Automatically Set Host Downtime on Reboots

Admins often forget to set downtimes, when they “just reboot” a server, so I created a simple systemd service that makes a host set itself into a short downtime on reboots.
Maybe this is also useful for others…

[Unit]
Description=Set CMK downtime on reboot
After=network.target

[Service]
Type=oneshot
RemainAfterExit=true
ExecStart=/bin/true
ExecStartPre=/bin/bash -c "/bin/systemctl set-environment hostname_short=$(/bin/hostname -s)"
ExecStop=/bin/curl "https://<CMK URL>/<INSTANCE>/check_mk/view.py?_username=<AUTOMATION USER>&_secret=<SECRET>&_transid=-1&_do_confirm=yes&_do_actions=yes&host=${hostname_short}&_down_from_now=yes&_down_minutes=<DOWNTIME LENGTH>&_down_comment=<COMMENT>&view_name=hoststatus"
StandardOutput=null
StandardError=null

[Install]
WantedBy=multi-user.target

Edit this file with your CMK enviroment settings for URL, instance, user and secret. Add a downtime comment and set the desired length of the downtime.
Then save it to /etc/systemd/system/set_cmk_downtime.service.
Reload systemd “systemctl daemon-reload” and enable/start the service “systemctl enable --now set_cmk_downtime.service

The service assumes the system’s short hostname (without domain) is the same as the hostname in CMK. If not you have to manually configure the hostname.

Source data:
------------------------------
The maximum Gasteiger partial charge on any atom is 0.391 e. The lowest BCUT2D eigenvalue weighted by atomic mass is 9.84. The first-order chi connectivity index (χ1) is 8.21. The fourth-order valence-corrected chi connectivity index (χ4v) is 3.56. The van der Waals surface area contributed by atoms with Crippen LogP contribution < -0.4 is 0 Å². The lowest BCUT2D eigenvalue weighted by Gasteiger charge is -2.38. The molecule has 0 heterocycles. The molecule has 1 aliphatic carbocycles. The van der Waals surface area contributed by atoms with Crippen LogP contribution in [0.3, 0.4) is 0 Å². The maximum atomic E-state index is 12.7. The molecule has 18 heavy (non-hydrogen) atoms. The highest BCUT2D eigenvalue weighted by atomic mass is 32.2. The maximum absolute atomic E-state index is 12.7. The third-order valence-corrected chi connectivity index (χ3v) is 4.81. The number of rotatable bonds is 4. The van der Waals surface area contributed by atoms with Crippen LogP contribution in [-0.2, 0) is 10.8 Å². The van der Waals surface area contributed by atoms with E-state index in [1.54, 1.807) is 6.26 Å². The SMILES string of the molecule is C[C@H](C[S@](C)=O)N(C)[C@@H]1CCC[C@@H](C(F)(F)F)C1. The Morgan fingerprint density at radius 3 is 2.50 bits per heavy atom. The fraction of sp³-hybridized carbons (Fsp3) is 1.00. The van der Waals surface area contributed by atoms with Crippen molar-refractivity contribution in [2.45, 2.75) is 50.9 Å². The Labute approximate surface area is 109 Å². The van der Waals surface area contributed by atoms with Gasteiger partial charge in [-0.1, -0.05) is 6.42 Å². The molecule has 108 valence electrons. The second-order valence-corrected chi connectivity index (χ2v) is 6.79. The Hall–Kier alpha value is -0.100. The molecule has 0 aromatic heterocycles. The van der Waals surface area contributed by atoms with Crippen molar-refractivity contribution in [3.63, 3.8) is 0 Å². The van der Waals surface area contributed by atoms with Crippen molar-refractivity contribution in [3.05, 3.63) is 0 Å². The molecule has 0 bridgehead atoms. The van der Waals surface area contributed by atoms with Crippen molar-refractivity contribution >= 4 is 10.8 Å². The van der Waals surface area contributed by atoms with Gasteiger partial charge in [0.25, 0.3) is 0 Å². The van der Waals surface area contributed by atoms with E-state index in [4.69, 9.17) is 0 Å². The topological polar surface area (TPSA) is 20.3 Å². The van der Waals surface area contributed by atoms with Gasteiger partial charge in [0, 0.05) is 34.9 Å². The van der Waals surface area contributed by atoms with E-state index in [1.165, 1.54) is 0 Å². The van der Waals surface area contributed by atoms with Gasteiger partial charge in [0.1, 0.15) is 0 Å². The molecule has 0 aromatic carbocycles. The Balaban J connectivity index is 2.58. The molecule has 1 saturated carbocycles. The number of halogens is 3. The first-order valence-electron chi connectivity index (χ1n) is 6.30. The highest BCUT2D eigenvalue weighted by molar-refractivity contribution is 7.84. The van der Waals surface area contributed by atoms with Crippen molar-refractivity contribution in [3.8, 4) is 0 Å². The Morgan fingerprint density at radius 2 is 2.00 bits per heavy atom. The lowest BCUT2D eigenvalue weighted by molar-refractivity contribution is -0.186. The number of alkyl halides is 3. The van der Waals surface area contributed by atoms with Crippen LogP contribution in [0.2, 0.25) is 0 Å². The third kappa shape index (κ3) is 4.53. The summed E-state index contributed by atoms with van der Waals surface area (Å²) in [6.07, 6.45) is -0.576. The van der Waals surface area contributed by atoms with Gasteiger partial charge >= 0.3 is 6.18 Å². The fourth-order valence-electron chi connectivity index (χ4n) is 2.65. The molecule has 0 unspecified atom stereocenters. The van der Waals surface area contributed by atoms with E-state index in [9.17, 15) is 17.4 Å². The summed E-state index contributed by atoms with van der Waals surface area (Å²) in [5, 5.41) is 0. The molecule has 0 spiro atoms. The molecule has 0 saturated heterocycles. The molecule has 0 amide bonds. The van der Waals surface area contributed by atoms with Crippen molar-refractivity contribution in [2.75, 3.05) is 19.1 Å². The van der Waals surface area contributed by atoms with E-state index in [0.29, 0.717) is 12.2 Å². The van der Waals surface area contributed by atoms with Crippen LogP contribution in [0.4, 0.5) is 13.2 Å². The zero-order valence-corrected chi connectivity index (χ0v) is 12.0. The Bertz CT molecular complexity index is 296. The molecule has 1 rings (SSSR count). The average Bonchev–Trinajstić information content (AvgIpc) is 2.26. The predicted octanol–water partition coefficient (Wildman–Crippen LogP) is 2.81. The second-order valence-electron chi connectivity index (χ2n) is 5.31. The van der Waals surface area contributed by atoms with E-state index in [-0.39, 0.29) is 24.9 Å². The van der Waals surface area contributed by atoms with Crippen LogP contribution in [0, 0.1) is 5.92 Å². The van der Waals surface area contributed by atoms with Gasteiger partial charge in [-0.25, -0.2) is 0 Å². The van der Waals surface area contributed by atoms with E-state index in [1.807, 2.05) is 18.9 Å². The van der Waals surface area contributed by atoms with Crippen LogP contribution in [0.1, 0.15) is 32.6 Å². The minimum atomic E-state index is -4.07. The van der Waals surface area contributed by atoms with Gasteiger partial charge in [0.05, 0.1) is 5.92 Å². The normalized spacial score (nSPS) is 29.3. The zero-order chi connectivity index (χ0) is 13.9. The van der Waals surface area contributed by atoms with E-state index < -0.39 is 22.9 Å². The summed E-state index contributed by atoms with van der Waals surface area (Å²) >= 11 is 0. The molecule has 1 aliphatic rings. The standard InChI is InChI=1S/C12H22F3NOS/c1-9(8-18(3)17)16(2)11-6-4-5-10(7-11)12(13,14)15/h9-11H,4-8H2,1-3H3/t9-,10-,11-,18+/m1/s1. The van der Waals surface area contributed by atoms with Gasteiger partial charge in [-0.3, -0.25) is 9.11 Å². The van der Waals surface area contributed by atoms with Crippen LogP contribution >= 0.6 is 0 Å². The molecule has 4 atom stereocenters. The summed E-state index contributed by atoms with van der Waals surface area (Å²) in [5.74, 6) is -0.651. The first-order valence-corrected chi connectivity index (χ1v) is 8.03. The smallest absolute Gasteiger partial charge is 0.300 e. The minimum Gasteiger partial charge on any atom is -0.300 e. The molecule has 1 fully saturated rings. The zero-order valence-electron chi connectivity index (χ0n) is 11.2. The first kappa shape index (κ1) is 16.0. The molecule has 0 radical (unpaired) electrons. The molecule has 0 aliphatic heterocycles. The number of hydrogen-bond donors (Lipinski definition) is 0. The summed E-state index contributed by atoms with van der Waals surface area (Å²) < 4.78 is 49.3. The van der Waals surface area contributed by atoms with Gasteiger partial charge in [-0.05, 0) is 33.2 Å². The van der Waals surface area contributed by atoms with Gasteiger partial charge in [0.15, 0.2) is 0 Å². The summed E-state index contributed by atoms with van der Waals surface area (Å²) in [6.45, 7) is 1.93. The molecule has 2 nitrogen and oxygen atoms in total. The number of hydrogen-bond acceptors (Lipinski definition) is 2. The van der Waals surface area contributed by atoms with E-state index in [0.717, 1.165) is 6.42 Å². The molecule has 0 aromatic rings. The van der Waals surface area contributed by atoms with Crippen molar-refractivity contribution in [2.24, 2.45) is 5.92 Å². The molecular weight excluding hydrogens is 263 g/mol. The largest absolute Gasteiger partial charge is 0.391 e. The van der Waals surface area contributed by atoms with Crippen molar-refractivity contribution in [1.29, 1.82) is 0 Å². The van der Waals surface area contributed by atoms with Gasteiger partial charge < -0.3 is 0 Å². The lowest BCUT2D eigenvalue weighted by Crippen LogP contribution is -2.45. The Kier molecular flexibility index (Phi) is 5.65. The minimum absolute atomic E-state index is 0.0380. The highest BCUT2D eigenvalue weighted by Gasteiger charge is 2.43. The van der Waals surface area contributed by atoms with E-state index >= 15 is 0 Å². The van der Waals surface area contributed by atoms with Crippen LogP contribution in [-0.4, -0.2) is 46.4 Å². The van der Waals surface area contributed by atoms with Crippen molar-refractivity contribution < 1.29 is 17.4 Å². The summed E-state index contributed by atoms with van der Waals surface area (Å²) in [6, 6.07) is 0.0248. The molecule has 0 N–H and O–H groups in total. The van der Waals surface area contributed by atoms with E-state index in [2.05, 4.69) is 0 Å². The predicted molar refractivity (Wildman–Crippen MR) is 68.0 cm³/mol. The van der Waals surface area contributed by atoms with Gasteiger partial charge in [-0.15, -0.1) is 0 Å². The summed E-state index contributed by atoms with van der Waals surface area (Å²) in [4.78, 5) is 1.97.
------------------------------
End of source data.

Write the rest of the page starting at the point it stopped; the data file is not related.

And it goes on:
4 Likes

Thanks for this. Since we use automatic reboots quite a lot when installing updates over night, this is a most welcome addition.

Regards,
Louis

Good idea - I suppose in CEE environments using the bakery, one could also pull the name that the host has in checkmk from the cmk-update-agent.state
something like:
grep -Po “(?<=host_name’: ‘)([^’]*)” /etc/cmk-update-agent.state
suggestions for easier regexes are welcome :slight_smile:

did you build a limited role for the automation_user?

'host_name'\s*:\s*'([^']*)' could be a bit more explicit and white-space robust

You could also get the registered server, site and protocol from the /etc/check_mk/cmk-update-agent.cfg to build the URI for the API call.

2 Likes

May I offer another suggestion here: Our brand new Ansible Collection features a downtime module, which enables you to easily schedule downtimes during update runs.
I see your use case and situation, just want to offer another angle here. :slight_smile: